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A Whole Other Country

10 Sep 2023 4 minute read
Sir Keir Starmer and Mark Drakeford pose with Labour supporters, 2022. Ben Birchall/PA Images

Ben Wildsmith

Speaking from HMP Cardiff, Sir Keir Starmer cuts a forlorn figure in his prison-issue blues.

‘Nobody told me about the new speed limit,’ he protested. ‘I never drive above 25MPH because of my tendency to drift into the right-hand lane, so I assumed I was safe.’

Sinking tearfully to his knees, Sir Keir looks confused.

‘Patriotism…tool-maker…fiscal responsibility…’ he babbles.

Sensing his cellmate’s distress, the story is taken up by Ron ‘Viral’ Thomas, currently serving 15 years for crossing the Cardiff/Caerphilly border during lockdown.

‘It’s shocking. They won’t let him have a Union Jack in his cell and are charging him a tourist tax for every night he is here.’

Gateway drug

It can sometimes seem as if Mark Drakeford is the only person in the UK who views devolution positively on its own terms. For supporters of independence, it is window dressing that obscures Wales’ subservience in the union. Unionists, meanwhile, fear that it’s a gateway drug that leads to separatism.

‘I stopped paying prescription charges and thought I could handle it. The next thing I knew, I’d converted the Welsh Office into a youth club and seceded from NATO.’

The matter is complicated by the awkward reality that we’re a de facto one-party-state. With Labour seeming certain to win power in Westminster, the Welsh Government will lose its comfortable position in opposition to remote Tory rule and have to reckon with a UK Labour government with centralising instincts and a mandate from recently Tory voters.

So, the time is ripe for Welsh Labour — a non-existent entity — to carve out an identity separate from Head Office in London. Drakeford has long hinted that this was an ambition and this week we saw a step in that direction.


Sir Keir can, it seems, read Nation Cymru if he wants to find out about devolved matters in Wales. Mark Drakeford is too busy for his bullshit and is living his best life.

This, for me, is peak Drakeford: galvanising Wales with a long overdue assertion of self-determination but choosing to do so in support of a measure that has enraged half the nation. He could have gone rogue over the NHS, or the Crown Estate, or drugs policies. But no, the flag has finally been planted on behalf of your right to attend a speed-awareness course.

We can, however, unite over Channel 4’s Paul McNamara reacting with mirthful disbelief to the notion that the First Minister might decide anything at all without clearance from Starmer.

For all Drakeford’s insistence on the primacy of his mandate, it’s clear that even Channel 4 News, traditionally the progressive end of TV journalism, sees Welsh democracy as inauthentic; a ‘My First Sovereign Decision’ playset granted by the grown-ups in Westminster.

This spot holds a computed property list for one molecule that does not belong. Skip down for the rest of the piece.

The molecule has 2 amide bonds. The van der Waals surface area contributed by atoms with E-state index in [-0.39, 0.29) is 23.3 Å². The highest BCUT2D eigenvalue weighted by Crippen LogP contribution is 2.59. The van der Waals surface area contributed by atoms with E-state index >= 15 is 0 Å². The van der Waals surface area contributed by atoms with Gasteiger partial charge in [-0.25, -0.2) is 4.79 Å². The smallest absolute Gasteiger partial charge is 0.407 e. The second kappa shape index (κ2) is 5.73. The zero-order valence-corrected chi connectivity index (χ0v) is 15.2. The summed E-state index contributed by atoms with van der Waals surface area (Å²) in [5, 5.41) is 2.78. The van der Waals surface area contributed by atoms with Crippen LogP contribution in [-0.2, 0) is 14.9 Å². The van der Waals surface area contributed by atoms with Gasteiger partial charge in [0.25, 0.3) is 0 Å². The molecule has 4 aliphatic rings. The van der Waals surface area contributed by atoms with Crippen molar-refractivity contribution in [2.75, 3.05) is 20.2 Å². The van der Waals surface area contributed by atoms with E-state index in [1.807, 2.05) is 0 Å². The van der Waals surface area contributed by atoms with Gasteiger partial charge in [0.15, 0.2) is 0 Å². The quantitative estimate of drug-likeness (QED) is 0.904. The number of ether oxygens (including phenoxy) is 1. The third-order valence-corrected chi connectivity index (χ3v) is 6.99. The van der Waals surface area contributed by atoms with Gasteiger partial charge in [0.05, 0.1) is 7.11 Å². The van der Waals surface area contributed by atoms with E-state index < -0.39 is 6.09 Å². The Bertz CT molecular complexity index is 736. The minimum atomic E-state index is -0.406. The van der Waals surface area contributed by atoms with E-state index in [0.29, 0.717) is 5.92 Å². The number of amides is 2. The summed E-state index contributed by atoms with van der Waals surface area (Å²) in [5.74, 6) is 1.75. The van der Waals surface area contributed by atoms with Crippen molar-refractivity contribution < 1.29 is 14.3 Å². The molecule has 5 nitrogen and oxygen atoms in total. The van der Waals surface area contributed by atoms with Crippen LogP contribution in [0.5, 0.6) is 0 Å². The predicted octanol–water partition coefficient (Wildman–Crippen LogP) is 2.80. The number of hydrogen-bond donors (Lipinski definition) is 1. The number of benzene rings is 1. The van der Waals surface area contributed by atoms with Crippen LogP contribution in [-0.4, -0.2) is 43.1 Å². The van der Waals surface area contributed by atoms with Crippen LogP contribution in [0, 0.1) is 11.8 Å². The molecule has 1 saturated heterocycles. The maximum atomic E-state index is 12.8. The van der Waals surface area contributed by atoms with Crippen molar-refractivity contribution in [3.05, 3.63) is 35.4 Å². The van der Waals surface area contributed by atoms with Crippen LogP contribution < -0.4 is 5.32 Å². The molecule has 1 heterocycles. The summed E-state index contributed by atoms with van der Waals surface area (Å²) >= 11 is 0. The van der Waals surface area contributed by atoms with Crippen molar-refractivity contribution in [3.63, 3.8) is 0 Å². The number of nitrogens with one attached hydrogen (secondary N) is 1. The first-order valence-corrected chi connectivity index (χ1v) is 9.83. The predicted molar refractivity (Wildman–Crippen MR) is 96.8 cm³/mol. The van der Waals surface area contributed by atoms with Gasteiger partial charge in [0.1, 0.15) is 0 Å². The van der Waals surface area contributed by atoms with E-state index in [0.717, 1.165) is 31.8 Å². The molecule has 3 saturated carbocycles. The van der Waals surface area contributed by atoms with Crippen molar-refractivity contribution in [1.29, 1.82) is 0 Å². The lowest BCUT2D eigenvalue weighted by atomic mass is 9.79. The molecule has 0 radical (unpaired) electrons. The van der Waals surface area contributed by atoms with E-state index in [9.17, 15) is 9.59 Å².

Clueless toffs

Looking at the chaos of Westminster politics over the last few years, it has been comforting to emphasise our distinctiveness and fall back on traditional contempt for clueless toffs and those in England who, seemingly against their interests, vote for them.

Labour in Wales benefits electorally from the very existence of people like Boris Johnson and Jacob Rees-Mogg: cartoonish villains who look and sound as if they would force our kids down the pits if given the chance.

With Starmer in charge, that dynamic will change. As the Welsh Government seeks to position the nation at the forefront of progressive governance, particularly on environmental matters, UK Labour is busily reneging on promises to do the same.

It is difficult to see a way through this that doesn’t involve conflict within a party that also has to coexist with powerful devolved entities in London and the English North.

Wales is perennially at the sharp end of the UK’s woes. Disadvantaged in terms of investment, transport links, and influence, our case has always needed to be argued.

If our advocates are wearing the same kit as the Westminster decision-makers, they will need to hold them to account and be seen to do so. Mr. Drakeford made a welcome gesture this week, but it needs to be a taste of what’s to come rather than an exception.

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Padi Phillips
Padi Phillips
10 months ago

I’m surprised that this post, from five days ago is now only receiving its first comment. An amusing and searching piece that is asking serious questions.

It wouldn’t surprise me if Welsh Labour eventually becomes a vehicle for Welsh independence in order to avoid a fate like that of its Scottish equivalent – political irrelevance.

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